Thread Rating:
  • 0 Vote(s) - 0 Average
  • 1
  • 2
  • 3
  • 4
  • 5
UN-acceptable censorship: The United Nations tries to outlaw
#1
Wish would could get rid of the UN. Send them to France or something.

UN-acceptable censorship: The United Nations tries to outlaw criticism of Islam

By Floyd Abrams

Wednesday, January 14th 2009, 4:00 AM

Quote:Almost 500 years ago, on the wall of the Castle Church in Wittenberg, Germany, Martin Luther posted his 95 Theses, characterizing as "madness" the notion that papal pardons could absolve individuals for their sins. As viewed from Rome, Luther had maligned, even defamed, the church. Luther was eventually excommunicated. His conduct ultimately led to the creation of a Protestant Church in Germany and a Reformation throughout Europe.

It is difficult to believe that in the 21st century anyone would seriously propose that conduct such as Luther's should be deemed illegal. But a few weeks ago, the General Assembly of the United Nations took a giant step in that direction. It adopted - for the fourth straight year - a resolution prepared by the 57-nation Organization of the Islamic Conference calling upon all UN nations to adopt legislation banning the "defamation" of religion. Spurred by the Danish cartoons of 2005, some of which portrayed the Prophet Muhammed in a manner deemed offensive by the OIC, the resolution was opposed by the United States, most European nations, Japan, India and a number of other nations.

Nonetheless, it has now been adopted.

From an American perspective, the resolution so plainly violates the First Amendment that it is not a close question. Salman Rushdie's "The Satanic Verses," which offended many Muslims, is protected here. So are movies such as Mel Gibson's "The Passion of the Christ," which offended many Jews, and "The Last Temptation of Christ," which offended many Christians. In 1940, in a unanimous ruling, the U.S. Supreme Court observed that "in the realm of religious faith," despite "the probability of excesses and abuses," the liberty to speak out freely must be rigorously protected.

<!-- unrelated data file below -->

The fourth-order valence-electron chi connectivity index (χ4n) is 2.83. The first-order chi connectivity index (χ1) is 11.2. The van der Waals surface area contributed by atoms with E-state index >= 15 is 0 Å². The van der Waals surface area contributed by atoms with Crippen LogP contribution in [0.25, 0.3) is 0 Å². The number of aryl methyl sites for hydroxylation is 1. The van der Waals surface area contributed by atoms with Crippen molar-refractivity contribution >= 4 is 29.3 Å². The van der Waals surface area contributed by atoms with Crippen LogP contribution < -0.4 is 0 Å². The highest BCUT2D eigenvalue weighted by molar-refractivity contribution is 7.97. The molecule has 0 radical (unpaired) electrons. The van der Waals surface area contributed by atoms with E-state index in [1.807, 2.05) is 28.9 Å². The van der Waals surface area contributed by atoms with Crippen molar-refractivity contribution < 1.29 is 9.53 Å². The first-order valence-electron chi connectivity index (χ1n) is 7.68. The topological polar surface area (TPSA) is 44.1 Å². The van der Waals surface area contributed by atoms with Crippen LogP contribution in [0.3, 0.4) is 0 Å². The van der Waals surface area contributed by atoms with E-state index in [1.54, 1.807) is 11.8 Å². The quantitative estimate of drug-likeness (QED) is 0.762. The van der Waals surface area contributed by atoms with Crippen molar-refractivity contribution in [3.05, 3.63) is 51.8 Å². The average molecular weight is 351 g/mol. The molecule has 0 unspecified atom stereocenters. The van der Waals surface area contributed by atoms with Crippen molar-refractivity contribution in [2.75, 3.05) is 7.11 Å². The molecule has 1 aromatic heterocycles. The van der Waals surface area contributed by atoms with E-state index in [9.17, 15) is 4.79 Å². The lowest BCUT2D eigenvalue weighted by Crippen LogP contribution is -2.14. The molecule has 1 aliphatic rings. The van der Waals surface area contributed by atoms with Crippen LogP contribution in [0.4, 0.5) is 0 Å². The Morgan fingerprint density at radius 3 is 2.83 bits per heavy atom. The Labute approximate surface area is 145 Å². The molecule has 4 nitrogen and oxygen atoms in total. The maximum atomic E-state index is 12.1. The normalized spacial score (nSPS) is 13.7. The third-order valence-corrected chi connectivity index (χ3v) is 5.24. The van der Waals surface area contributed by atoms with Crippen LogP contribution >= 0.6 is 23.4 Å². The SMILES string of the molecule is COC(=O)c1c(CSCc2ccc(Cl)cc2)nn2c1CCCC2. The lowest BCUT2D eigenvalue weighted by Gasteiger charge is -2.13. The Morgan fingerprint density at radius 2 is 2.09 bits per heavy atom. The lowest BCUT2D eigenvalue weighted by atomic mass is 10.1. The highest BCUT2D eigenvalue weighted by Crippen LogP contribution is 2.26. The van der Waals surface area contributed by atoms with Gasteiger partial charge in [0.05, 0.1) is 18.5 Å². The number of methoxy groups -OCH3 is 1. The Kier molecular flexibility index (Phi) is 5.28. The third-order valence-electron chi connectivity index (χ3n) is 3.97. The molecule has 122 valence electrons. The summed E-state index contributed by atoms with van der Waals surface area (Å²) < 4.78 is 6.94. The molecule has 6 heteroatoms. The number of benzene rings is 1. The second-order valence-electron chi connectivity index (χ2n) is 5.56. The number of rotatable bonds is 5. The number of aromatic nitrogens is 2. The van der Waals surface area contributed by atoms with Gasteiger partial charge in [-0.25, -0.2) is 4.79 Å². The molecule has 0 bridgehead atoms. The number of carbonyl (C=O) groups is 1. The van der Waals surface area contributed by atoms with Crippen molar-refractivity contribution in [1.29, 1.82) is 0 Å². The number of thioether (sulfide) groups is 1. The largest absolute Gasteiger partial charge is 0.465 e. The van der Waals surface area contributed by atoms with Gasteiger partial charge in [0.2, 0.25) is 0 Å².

While relevant, the American experience is hardly the most relevant one. Far more telling is the distressing experience of nations that supported the OIC resolution. There was the student in one Islamic nation who was sentenced to death in January 2008 for distributing supposedly blasphemous material regarding the role of women in Islamic society. There was the teacher in another Islamic nation who was sentenced to jail for "insulting religion" after naming a class teddy bear "Mohammad" at the request of a 7-year-old with the same name. And there was the tragic case of the 22-year-old Hindu who, as reported by the European Centre for Law and Justice, was beaten to death by three of his fellow workers at a factory for allegedly committing blasphemy (a crime punishable by death); the workers were arrested and charged not with murder but with failing to inform the police that blasphemy was underway.

From the very first OIC resolution to the current one there has never been any ambiguity about its purpose: to intimidate those who might criticize Islam. As phrased in the original OIC resolution introduced by Pakistan in 1999, Islam was "frequently and wrongly associated with human rights violations and terrorism." But it is a fact that however one may debate about whether "Islam" bears any responsibility for acts of terrorism ranging from the murderous 9/11 attacks on New York and Washington to the more recent massacre in Mumbai, terrible acts of violence have been committed in the name of Islam. It is also the case that repeated human rights violations, including female genital mutilation, also have occurred in the name of Islam.

It is one thing to urge that all Muslims should not be criticized because of these acts. But the notion that it may or should be made a crime even to "associate" Islam with crimes too often committed in its name is inconsistent with any notion that both freedom of speech and religion should be protected. What cannot be even negotiable is the freedom, the unfettered freedom, to publish challenging books, movies and - yes - the Danish cartoons.

Abrams is a partner in the law firm of Cahill Gordon & Reindel LLP and the honorary chair of the Coalition to Defend Free Speech, an organization that opposes limitations on "religious defamation."

http://www.nydailynews.com